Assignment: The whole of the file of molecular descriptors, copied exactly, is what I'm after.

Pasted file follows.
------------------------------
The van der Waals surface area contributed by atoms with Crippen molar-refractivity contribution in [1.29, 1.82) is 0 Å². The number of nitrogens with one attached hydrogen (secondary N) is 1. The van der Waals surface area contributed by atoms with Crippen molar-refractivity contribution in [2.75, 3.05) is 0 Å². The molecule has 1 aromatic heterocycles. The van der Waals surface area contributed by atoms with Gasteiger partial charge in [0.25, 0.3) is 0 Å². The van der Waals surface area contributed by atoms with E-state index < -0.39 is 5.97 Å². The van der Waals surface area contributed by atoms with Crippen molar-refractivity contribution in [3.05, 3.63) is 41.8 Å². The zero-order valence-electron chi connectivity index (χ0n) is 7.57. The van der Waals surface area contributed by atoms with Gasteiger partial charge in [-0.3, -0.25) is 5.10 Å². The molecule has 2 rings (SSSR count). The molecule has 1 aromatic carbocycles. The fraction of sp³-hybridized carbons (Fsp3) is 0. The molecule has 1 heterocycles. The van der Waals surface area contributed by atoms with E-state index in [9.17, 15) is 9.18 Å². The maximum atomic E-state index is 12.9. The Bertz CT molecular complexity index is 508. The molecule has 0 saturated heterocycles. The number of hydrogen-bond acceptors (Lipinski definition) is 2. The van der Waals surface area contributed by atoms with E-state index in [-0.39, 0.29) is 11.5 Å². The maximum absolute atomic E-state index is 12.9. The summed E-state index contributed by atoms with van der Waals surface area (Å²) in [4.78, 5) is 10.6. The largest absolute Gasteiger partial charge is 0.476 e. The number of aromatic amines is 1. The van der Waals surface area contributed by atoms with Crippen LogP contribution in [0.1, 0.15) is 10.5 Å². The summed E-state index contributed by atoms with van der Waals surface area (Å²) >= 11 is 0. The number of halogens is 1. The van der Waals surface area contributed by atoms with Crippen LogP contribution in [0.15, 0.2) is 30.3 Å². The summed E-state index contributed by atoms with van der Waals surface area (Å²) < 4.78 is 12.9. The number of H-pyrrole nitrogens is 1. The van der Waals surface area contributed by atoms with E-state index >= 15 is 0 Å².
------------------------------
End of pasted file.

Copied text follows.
The van der Waals surface area contributed by atoms with Crippen molar-refractivity contribution in [1.29, 1.82) is 0 Å². The number of nitrogens with one attached hydrogen (secondary N) is 1. The van der Waals surface area contributed by atoms with Crippen molar-refractivity contribution in [2.75, 3.05) is 0 Å². The molecule has 1 aromatic heterocycles. The van der Waals surface area contributed by atoms with Gasteiger partial charge in [0.25, 0.3) is 0 Å². The van der Waals surface area contributed by atoms with E-state index < -0.39 is 5.97 Å². The van der Waals surface area contributed by atoms with Crippen molar-refractivity contribution in [3.05, 3.63) is 41.8 Å². The zero-order valence-electron chi connectivity index (χ0n) is 7.57. The van der Waals surface area contributed by atoms with Gasteiger partial charge in [-0.3, -0.25) is 5.10 Å². The molecule has 2 rings (SSSR count). The molecule has 1 aromatic carbocycles. The fraction of sp³-hybridized carbons (Fsp3) is 0. The molecule has 1 heterocycles. The van der Waals surface area contributed by atoms with E-state index in [9.17, 15) is 9.18 Å². The maximum atomic E-state index is 12.9. The Bertz CT molecular complexity index is 508. The molecule has 0 saturated heterocycles. The number of hydrogen-bond acceptors (Lipinski definition) is 2. The van der Waals surface area contributed by atoms with E-state index in [-0.39, 0.29) is 11.5 Å². The maximum absolute atomic E-state index is 12.9. The summed E-state index contributed by atoms with van der Waals surface area (Å²) in [4.78, 5) is 10.6. The largest absolute Gasteiger partial charge is 0.476 e. The number of aromatic amines is 1. The van der Waals surface area contributed by atoms with Crippen LogP contribution in [0.1, 0.15) is 10.5 Å². The summed E-state index contributed by atoms with van der Waals surface area (Å²) >= 11 is 0. The number of halogens is 1. The van der Waals surface area contributed by atoms with Crippen LogP contribution in [0.15, 0.2) is 30.3 Å². The summed E-state index contributed by atoms with van der Waals surface area (Å²) < 4.78 is 12.9. The number of H-pyrrole nitrogens is 1. The van der Waals surface area contributed by atoms with E-state index >= 15 is 0 Å².